In packaging law, both European and national legislators are clearly picking up the pace. The obligation to offer reusable packaging comes into effect on 01 January 2023. Restaurant owners, delivery services, fast-food restaurants, fresh-food counters and other providers of take-away food now need to familiarise themselves with the new provisions of the German Packaging Act [Verpackungsgesetz, VerpackG] if they are to avoid fines.
I. Innovations in the Packaging Act
The amendment of the Packaging Act transposes the requirements of Directive (EU) 2019/904 on the reduction of the impact of specific plastic products on the environment into national law. What does this mean?
- As of 01 January 2023, final distributors of disposable beverage cups and disposable plastic food packaging that are filled with goods at the final distributor are required in each case to also offer the goods for sale in reusable packaging. The regulations of Secs. 33, 34 VerpackG are intended to help significantly reduce the consumption of packaging material for take-away food and fast-food products.
- Companies may not offer goods in reusable packaging at a higher price or at worse conditions than goods in disposable packaging. However, a deposit may be charged as an incentive for their later return.
- Companies are obliged to inform end consumers at the point of sale by means of clearly visible and legible information boards or signs of the possibility of obtaining the goods in reusable packaging.
- Final distributors must take back reusable packaging that they themselves have put into circulation.
Exceptions to the new obligations
The new Packaging Act provides for exceptions from this for small businesses with no more than five employees in total and a sales area of no more than 80 square metres, such as snack bars,and for distribution through vending machines.
Furthermore, the obligation to offer reusable packaging does not apply to packaging that has been filled with goods and delivered by a third party. For example, if a supermarket offers pre-packaged and delivered salad or sushi boxes from a supplier, it does not have to provide reusable packaging.
Special case: pre-packaging in central kitchens
The question of whether this exception also applies in cases where the goods are not prepared and packaged by an independent supplier but, for example, by a central kitchen that belongs to the company but is geographically separate, has not yet been clarified and has received inconsistent answers from the authorities.
Speaking against the obligation to offer reusable packaging here is the fact that the place of packaging and the place where the foodstuffs are brought onto the market are different - just as in the case of packaging and delivery by an independent supplier. No packaging of the meals takes place at the points of sale. Insofar, there is no practical difference from the case where a retailer purchases pre-packaged food products from a third party and the third party delivers the products to the retailer's point of sale.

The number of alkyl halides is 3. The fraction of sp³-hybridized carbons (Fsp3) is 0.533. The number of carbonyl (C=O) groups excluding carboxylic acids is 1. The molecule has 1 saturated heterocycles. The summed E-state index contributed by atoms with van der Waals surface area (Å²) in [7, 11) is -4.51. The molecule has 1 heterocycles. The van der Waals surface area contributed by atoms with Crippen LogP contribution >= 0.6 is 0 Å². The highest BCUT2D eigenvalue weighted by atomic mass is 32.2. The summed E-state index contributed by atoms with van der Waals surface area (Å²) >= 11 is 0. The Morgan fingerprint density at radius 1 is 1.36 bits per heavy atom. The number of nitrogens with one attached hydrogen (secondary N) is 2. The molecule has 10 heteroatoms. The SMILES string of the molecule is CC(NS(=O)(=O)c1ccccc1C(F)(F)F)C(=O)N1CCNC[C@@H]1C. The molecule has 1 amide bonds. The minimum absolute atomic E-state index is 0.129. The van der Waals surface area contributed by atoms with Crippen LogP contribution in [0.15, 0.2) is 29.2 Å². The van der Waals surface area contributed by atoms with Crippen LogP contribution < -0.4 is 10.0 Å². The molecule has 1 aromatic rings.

Although the delivering entity in each of these two constellations are different legal entities, the affiliation to a single or to different legal entities cannot matter, since this is irrelevant for the actual objective of avoiding waste.
Violations may result in fines
In the event of a deliberate violation of the obligation to offer reusable packaging, the obligation to treat reusable packaging equally or the obligation to indicate reusable packaging, a fine of up to 10,000 euros may be imposed. A negligent violation carries a possible fine of up to 5,000 euros.
II. What should now be done?
Companies should immediately examine whether they want to implement the obligation to offer reusable packaging by participating in a deposit system (e.g. Recub, Vytal, etc.) or by introducing their own solution. Retailers who purchase pre-packaged take-away foods from geographically separate central kitchens should contact the appropriate authorities to coordinate possible exemptions from the requirement to offer reusable packaging. Until the legal situation is finally clarified in this respect, retailers otherwise face the risk of fines.
When giving out disposable plastic products, the requirements of the German Disposable Plastic Prohibition Ordinance [Einwegkunststoffverbotsverordnung, EWKVerbotsV] must be observed. Products such as cutlery, plates and drinking straws made of plastic may no longer be put into circulation. Here as well, violations carry the risk of fines.
In addition to the regulations on reusable packaging that will apply from 01 January 2023, companies should also keep an eye on the further legislative developments in packaging law:
- For example, with Sec. 30a VerpackG the legislator has created a mandatory requirement for manufacturers of single-use plastic beverage bottles as of 01 January 2025. According to this, such bottles must contain a minimum proportion of plastic recyclates.
- The German Ordinance on the Composition and Labelling of Specific Single-Use Plastic Products [Verordnung über die Beschaffenheit und Kennzeichnung von bestimmten Einwegkunststoffprodukten, EWKKennzV] will make it mandatory for single-use plastic beverage containers to be firmly attached to their lids and caps starting 03 July 2024.
- In addition, the coalition agreement provides an outlook on the envisaged plans of the German government with regard to packaging and single-use plastic products: digital product passports, mandatory recycling labels, an increase in the proportion of recyclates, and resource-conserving and recycling-friendly packaging design are just a few of the coalition's corresponding regulatory plans.
The content of this article is intended to provide a general guide to the subject matter. Specialist advice should be sought about your specific circumstances.